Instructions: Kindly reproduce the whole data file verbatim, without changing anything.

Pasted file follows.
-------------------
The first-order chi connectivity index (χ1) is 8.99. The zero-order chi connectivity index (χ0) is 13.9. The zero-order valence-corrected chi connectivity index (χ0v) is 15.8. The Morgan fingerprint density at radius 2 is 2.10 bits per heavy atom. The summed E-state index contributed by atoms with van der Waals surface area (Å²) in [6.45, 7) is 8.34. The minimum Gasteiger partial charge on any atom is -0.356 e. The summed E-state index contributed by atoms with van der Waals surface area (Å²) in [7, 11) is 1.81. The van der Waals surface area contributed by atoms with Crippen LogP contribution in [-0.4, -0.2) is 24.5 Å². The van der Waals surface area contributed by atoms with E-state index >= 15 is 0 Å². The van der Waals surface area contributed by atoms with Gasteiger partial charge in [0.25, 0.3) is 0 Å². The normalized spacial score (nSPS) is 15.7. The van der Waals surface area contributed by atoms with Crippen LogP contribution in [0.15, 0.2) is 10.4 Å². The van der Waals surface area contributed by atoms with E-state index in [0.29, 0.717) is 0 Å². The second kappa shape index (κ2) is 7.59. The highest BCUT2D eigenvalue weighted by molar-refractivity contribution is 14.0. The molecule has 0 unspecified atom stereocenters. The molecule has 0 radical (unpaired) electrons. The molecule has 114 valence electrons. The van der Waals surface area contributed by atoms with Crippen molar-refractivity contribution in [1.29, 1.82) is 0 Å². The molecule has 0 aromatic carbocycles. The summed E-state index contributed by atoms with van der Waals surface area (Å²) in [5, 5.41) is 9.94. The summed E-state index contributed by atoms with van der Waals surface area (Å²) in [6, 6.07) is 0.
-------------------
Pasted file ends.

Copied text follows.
The first-order chi connectivity index (χ1) is 8.99. The zero-order chi connectivity index (χ0) is 13.9. The zero-order valence-corrected chi connectivity index (χ0v) is 15.8. The Morgan fingerprint density at radius 2 is 2.10 bits per heavy atom. The summed E-state index contributed by atoms with van der Waals surface area (Å²) in [6.45, 7) is 8.34. The minimum Gasteiger partial charge on any atom is -0.356 e. The summed E-state index contributed by atoms with van der Waals surface area (Å²) in [7, 11) is 1.81. The van der Waals surface area contributed by atoms with Crippen LogP contribution in [-0.4, -0.2) is 24.5 Å². The van der Waals surface area contributed by atoms with E-state index >= 15 is 0 Å². The van der Waals surface area contributed by atoms with Gasteiger partial charge in [0.25, 0.3) is 0 Å². The normalized spacial score (nSPS) is 15.7. The van der Waals surface area contributed by atoms with Crippen LogP contribution in [0.15, 0.2) is 10.4 Å². The van der Waals surface area contributed by atoms with E-state index in [0.29, 0.717) is 0 Å². The second kappa shape index (κ2) is 7.59. The highest BCUT2D eigenvalue weighted by molar-refractivity contribution is 14.0. The molecule has 0 unspecified atom stereocenters. The molecule has 0 radical (unpaired) electrons. The molecule has 114 valence electrons. The van der Waals surface area contributed by atoms with Crippen molar-refractivity contribution in [1.29, 1.82) is 0 Å². The molecule has 0 aromatic carbocycles. The summed E-state index contributed by atoms with van der Waals surface area (Å²) in [5, 5.41) is 9.94. The summed E-state index contributed by atoms with van der Waals surface area (Å²) in [6, 6.07) is 0.